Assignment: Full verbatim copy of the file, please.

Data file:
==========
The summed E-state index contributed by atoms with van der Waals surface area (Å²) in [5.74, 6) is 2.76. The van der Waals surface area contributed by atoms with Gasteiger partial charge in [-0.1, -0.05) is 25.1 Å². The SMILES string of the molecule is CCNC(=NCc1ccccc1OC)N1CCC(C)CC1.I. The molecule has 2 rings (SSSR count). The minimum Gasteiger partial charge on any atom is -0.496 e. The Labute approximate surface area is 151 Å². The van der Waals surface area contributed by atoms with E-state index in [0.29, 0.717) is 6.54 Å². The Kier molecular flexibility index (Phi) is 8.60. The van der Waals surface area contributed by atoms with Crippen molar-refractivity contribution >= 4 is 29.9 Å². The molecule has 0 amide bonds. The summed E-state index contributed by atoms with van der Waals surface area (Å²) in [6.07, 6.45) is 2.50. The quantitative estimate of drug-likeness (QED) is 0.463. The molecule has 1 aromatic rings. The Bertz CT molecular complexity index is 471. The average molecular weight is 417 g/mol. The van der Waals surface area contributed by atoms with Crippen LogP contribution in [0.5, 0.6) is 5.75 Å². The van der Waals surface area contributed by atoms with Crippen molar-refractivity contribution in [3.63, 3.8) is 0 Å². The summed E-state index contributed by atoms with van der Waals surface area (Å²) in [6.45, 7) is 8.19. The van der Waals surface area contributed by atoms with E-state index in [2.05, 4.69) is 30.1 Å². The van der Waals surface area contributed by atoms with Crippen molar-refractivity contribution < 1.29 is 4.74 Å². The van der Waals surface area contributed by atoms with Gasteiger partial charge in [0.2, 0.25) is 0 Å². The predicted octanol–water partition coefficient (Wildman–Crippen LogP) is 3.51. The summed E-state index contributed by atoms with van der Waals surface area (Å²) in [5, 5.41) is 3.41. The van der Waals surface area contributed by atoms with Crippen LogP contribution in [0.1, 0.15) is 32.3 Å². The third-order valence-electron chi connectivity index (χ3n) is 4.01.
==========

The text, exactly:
The summed E-state index contributed by atoms with van der Waals surface area (Å²) in [5.74, 6) is 2.76. The van der Waals surface area contributed by atoms with Gasteiger partial charge in [-0.1, -0.05) is 25.1 Å². The SMILES string of the molecule is CCNC(=NCc1ccccc1OC)N1CCC(C)CC1.I. The molecule has 2 rings (SSSR count). The minimum Gasteiger partial charge on any atom is -0.496 e. The Labute approximate surface area is 151 Å². The van der Waals surface area contributed by atoms with E-state index in [0.29, 0.717) is 6.54 Å². The Kier molecular flexibility index (Phi) is 8.60. The van der Waals surface area contributed by atoms with Crippen molar-refractivity contribution >= 4 is 29.9 Å². The molecule has 0 amide bonds. The summed E-state index contributed by atoms with van der Waals surface area (Å²) in [6.07, 6.45) is 2.50. The quantitative estimate of drug-likeness (QED) is 0.463. The molecule has 1 aromatic rings. The Bertz CT molecular complexity index is 471. The average molecular weight is 417 g/mol. The van der Waals surface area contributed by atoms with Crippen LogP contribution in [0.5, 0.6) is 5.75 Å². The van der Waals surface area contributed by atoms with Crippen molar-refractivity contribution in [3.63, 3.8) is 0 Å². The summed E-state index contributed by atoms with van der Waals surface area (Å²) in [6.45, 7) is 8.19. The van der Waals surface area contributed by atoms with E-state index in [2.05, 4.69) is 30.1 Å². The van der Waals surface area contributed by atoms with Crippen molar-refractivity contribution < 1.29 is 4.74 Å². The van der Waals surface area contributed by atoms with Gasteiger partial charge in [0.2, 0.25) is 0 Å². The predicted octanol–water partition coefficient (Wildman–Crippen LogP) is 3.51. The summed E-state index contributed by atoms with van der Waals surface area (Å²) in [5, 5.41) is 3.41. The van der Waals surface area contributed by atoms with Crippen LogP contribution in [0.1, 0.15) is 32.3 Å². The third-order valence-electron chi connectivity index (χ3n) is 4.01.